Contagion (2011)

9 Jan

There is a limit to how enjoyable a film can be on a plane. Whilst livewithfilm would never grumble about the prospect of international travel, tiny screens and blasts of sunlight from nearby windows do not lend themselves to immersive viewing. Boarding the livewithfilm jet, this blogger was pleasantly surprised to find a wide range of recent films that it had missed (presumably whilst choosing to take in the much dated It’s Alive instead). Excited about the prospect of many contemporary additions to the blog, livewithfilm readied itself for the journey-come-filmic-marathon ahead. Yet if there’s one picture guaranteed to spook in such a contained space, Steven Soderbergh’s Contagion was that film.

As soon as global traveller Beth Emhoff (Gwyneth Paltrow) returns from a trip to Hong Kongshe falls fatally ill. The recently widowed Mitch Emhoff (Matt Damon) must contain his emotions as his son swiftly succumbs to the same mystery disease. Puzzled by his supposed immunity, Mitch struggles to protect his daughter as the same infection that felled half his family becomes a worldwide epidemic. Working at the Centre for Disease Control and Prevention, Dr. Ellis Cheever (Laurence Fishburne) begins to work on the containment issues surrounding the breakout. As the death count begins to spiral, Cheever hires Dr. Erin Mears (Kate Winslet) to investigate the virus. Allen (Jude Law), a militant blogger intent on uncovering a conspiracy surrounding the missing cure, begins to receive a great number of hits on his website when he names a supposedly successful treatment. Simultaneously, Dr. Leonora Orantes (Marion Cotillard) of the World Health Organisation follows the movements of original patient Beth toHong Kong.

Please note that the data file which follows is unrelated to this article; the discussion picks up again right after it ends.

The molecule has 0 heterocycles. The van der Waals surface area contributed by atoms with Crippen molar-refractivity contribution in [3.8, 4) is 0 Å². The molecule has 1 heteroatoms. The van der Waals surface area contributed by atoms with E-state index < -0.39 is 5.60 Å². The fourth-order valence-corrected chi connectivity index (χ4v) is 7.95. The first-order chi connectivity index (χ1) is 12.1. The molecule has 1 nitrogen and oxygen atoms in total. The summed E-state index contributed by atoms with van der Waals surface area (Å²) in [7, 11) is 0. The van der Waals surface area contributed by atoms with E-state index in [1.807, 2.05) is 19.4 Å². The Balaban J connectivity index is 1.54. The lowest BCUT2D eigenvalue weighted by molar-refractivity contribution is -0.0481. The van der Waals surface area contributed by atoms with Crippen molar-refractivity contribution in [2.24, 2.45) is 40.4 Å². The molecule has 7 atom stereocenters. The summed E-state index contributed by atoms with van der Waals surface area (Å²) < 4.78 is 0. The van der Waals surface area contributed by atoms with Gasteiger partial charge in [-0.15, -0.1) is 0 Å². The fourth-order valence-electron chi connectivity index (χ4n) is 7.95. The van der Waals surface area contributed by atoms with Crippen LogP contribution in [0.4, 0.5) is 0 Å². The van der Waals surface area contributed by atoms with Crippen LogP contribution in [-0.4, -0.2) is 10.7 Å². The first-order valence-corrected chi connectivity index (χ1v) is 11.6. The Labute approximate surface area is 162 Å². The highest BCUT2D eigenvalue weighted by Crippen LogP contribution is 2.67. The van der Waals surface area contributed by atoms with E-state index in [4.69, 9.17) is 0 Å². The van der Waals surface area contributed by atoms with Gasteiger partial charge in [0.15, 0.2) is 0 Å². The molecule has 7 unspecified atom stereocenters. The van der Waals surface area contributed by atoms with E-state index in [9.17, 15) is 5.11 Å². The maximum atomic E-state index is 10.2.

Soderberg’s film is undoubtedly a B movie idea, performed by a cast with A list pretentions. Contagion is a revolt of nature, a disaster movie set to convince the audience that we are resigned to a grim demise predestined by our modern existences. Realistically, livewithfilm would never have encountered Contagion if it were not for Romero’s Night of the Living Dead (1968); the pair of films both see humanity reduced a race of ‘the wandering contagious’, naïve to their infectiousness, whilst a shady power attempts to obscure responsibility. Contagion is just as tense as the 60s shocker, tracking the disease from person to person with an intimidating indifference. The epic scale of the epidemic is deftly mastered by Soderberg, recalling the desolate Americana of Alfonso Cuarón’s Children of Men (2006). However, the numerous characters in Soderberg’s film often feel distant; disparate stories mean that each protagonist has little time to earn the empathy they require. Nevertheless, to feel the full impact of Contagion, livewithfilm had to simply measure the distance it leapt when a fellow traveller sneezed.